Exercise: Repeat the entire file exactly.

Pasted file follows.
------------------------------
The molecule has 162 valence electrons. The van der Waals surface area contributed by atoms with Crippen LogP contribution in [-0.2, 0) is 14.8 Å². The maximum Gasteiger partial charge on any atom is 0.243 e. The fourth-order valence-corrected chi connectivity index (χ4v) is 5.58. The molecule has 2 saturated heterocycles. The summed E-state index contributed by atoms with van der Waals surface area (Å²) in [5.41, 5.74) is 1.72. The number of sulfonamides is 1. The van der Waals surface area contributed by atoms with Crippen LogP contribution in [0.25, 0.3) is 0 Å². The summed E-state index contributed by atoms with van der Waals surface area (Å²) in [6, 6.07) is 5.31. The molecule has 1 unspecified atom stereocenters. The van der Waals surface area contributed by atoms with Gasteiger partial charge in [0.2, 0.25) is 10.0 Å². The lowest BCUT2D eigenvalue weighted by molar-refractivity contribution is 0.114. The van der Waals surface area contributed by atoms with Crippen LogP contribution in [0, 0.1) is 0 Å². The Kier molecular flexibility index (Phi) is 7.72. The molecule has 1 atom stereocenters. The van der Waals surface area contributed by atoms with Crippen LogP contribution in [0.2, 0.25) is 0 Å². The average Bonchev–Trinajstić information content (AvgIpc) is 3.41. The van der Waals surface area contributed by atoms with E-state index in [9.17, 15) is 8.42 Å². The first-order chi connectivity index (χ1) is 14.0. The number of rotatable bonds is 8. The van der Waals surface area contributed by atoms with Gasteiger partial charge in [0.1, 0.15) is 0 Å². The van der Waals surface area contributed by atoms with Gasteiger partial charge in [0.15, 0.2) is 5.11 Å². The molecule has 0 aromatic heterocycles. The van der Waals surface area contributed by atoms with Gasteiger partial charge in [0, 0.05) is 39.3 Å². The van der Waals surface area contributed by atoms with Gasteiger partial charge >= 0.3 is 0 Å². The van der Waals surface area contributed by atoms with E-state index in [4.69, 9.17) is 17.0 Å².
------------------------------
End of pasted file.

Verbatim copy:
The molecule has 162 valence electrons. The van der Waals surface area contributed by atoms with Crippen LogP contribution in [-0.2, 0) is 14.8 Å². The maximum Gasteiger partial charge on any atom is 0.243 e. The fourth-order valence-corrected chi connectivity index (χ4v) is 5.58. The molecule has 2 saturated heterocycles. The summed E-state index contributed by atoms with van der Waals surface area (Å²) in [5.41, 5.74) is 1.72. The number of sulfonamides is 1. The van der Waals surface area contributed by atoms with Crippen LogP contribution in [0.25, 0.3) is 0 Å². The summed E-state index contributed by atoms with van der Waals surface area (Å²) in [6, 6.07) is 5.31. The molecule has 1 unspecified atom stereocenters. The van der Waals surface area contributed by atoms with Gasteiger partial charge in [0.2, 0.25) is 10.0 Å². The lowest BCUT2D eigenvalue weighted by molar-refractivity contribution is 0.114. The van der Waals surface area contributed by atoms with Crippen LogP contribution in [0, 0.1) is 0 Å². The Kier molecular flexibility index (Phi) is 7.72. The molecule has 1 atom stereocenters. The van der Waals surface area contributed by atoms with Crippen LogP contribution in [0.2, 0.25) is 0 Å². The average Bonchev–Trinajstić information content (AvgIpc) is 3.41. The van der Waals surface area contributed by atoms with E-state index in [9.17, 15) is 8.42 Å². The first-order chi connectivity index (χ1) is 14.0. The number of rotatable bonds is 8. The van der Waals surface area contributed by atoms with Gasteiger partial charge in [0.1, 0.15) is 0 Å². The van der Waals surface area contributed by atoms with Gasteiger partial charge in [0.15, 0.2) is 5.11 Å². The molecule has 0 aromatic heterocycles. The van der Waals surface area contributed by atoms with Gasteiger partial charge in [0, 0.05) is 39.3 Å². The van der Waals surface area contributed by atoms with Gasteiger partial charge >= 0.3 is 0 Å². The van der Waals surface area contributed by atoms with E-state index in [4.69, 9.17) is 17.0 Å².